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Thursday, July 1, 2010


In just over a week I’m off for a Proper Holiday. Well, I hope it will be that, which for me means days and days lying on a sunlounger reading. So it’s crucial to take the right books.
My benchmark for holiday reading satisfaction is a camping trip I went on with my best friend when I was 17. I packed six classic early 20th century novels, enriching my mind more in that single fortnight than in years of education.

It was a wonderful experience, like going to an ashram of reading. Total immersion. I can still remember exactly what I read:

Brave New World, Aldous Huxley
1984, George Orwell
Animal Farm, George Orwell
Scoop, Evelyn Waugh
The Great Gatsby, F. Scott Fitzgerald
The Quiet American, Graham Greene

What a glorious orgy. And I know exactly how I assembled the list – trawling through the family bookcases.

We have a collective fetish for Penguin books, as a result of my maternal grandfather buying them all, literally, from book one. So we grew up surrounded by orange spines, and by the time I was 17, the house was simply stuffed with paperbacks from the Penguin stable.

The association had been deepened by my sister winning a Penguin Classics competition to name the 100 most important books of all time. The prize was a copy of each of them.

Then, when I was ten, I won a Puffin Club competition and got to spend a week with fellow bookworms in a country house in the Malvern Hill, meeting famous children’s authors – and the great Kay Webbe herself. Probably the most important week of my life.

With a little diverted to Barbie clothes, I spent all my pocket money extending my own library of books, which had to be Puffins. It hated having to buy Methuen to add Winnie the Pooh to my collection.

We were brand-obsessed before marketing had been properly invented. (So imagine the collective family satisfaction when I came to be published by them… I could feel my late grandfather smiling down upon me.)

By this point in the mid-1970s when I was off to Brittany, we were particularly obsessed by the ones with the grey spines: the Modern Classics.

So that was where I went to find my holiday reading. I chose the ones with grey spines which looked most interesting and, as a system, it did not let me down. (They don't all seem to be published by Penguin now, but they were then.)

But what shall I take with me this time? And how many? There’s nothing worse than not taking enough books and being forced to spend the last precious reading days with ragged copies of left-behind Jeffrey Archers.

Also maddening when you take a big pile of books you think you ‘ought’ to read – severely restricting clothing space in suitcase – only to discover once you get there, that you hate them all.

Now I know I could prevent both these eventualities by embracing the e-book in some form, but I’m just not ready to do that yet. I can’t imagine it being comfortable to hold an electronic gadget on my knees in the heat.

Also, a holiday for me, means being away from a bright screen; that’s what I spend my whole life staring at.

But, as Joan Armatrading says – I’m open to persuasion. So I would be very interested to hear about your experiences of the various kinds of electronic books.

And in your suggestions for my holiday reading.


  1. Far from the classics Maggie, but if you enjoy the odd page-turner in the crime genre (always good when you want to stay glued to a banana lounge), try Donna Leon's detective series set in Venice. Her stories focus on Commissario Brunetti and strike a nice balance between the Venetian lifestyle, with food descriptions scattered throughout and the requisite crime and investigation. Happy Holidays!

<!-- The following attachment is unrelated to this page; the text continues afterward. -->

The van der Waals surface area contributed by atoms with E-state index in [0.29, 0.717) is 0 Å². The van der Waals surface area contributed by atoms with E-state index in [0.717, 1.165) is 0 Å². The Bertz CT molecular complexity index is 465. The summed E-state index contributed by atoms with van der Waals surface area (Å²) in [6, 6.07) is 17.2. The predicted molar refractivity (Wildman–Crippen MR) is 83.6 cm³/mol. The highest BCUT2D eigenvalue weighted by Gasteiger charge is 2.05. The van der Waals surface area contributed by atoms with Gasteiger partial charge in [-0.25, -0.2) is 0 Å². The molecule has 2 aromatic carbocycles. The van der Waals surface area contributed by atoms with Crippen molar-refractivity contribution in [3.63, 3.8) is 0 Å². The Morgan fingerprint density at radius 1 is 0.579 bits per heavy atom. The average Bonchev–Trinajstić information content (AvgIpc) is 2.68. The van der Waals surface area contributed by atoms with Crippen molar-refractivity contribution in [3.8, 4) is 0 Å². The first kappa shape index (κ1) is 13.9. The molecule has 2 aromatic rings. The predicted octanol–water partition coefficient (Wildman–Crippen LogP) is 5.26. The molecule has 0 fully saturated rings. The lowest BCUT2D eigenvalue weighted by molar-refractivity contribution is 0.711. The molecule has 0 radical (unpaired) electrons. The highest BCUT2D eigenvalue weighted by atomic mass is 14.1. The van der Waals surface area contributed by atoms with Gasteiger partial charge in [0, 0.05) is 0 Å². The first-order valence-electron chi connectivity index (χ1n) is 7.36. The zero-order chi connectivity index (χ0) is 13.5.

2. A couple more thoughts:

    Ever tried Kate Atkinson? Behind the Scenes at the Museum is one I enjoyed quite a while ago now.

    Since then she's moved into the crime genre, but a bit different to your stock standard stuff - with the chief protagonist Jackson Brodie. The books thus far are:

    -Case Histories
    -One Good Turn
    -When will there be good news?

  3. Spare Room - Helen Garner (beuatiful spare aching book)
    How The Light Gets In - MJ Hyland (now in penguin orange!!)
    Breath - Tim Winton
    Truth - Peter Temple (crime but GOOD)
    Indelible Ink - Fiona Mcgregor
    The Family Law — Benjamin Law(funny)
    After America - John Birmingham (OK i haven't read it as it came out today but I will)

  4. Thanks Maggie, as a fellow booklover I really identify with today's blog (especially suitcase space)! I am really loving the new $10 Penguin Classics collection (I'm in Sydney but I think they started them in the UK too), I might never have read Love in a Cold Climate, Kingdom of Heaven or Handful of Dust otherwise.
    I am currently reading People of the Book by Geraldine Brooks, I'm really enjoying it, a book about a book appeals to me as a booklover and lover of history.
    I've also read and loved all 3 of Chelsea Handler's books this year (the US comedian with a talkshow on the channel E!), but they probably don't appeal to everyone, she is extremely crude. I laughed at some of her stories (which often involve her making up ridiculous lies) harder than I can remember ever in any book.
    I've also recently enjoyed Tales of the City (Armistead Maupin), possibly because I love San Francisco, but also because it just gives an interesting window into a different period and different lifestyles (1970s setting, gay and straight characters).

  5. Maggie I am an e-book addict. Also love reading books but when life gets really busy the e-book is something you can listen to while exercising, cooking, sweeping leaves etc. My house looks immaculate since embracing the e-book! I also enjoyed listening to books while on a recent holiday in Bali - just sat by the water with my hat over my face and drifted into story land. My palette is probably not as sophistocated as you but I love the Diana Gabaldon series - Outlander read by Davina Porta. You can sample the sound at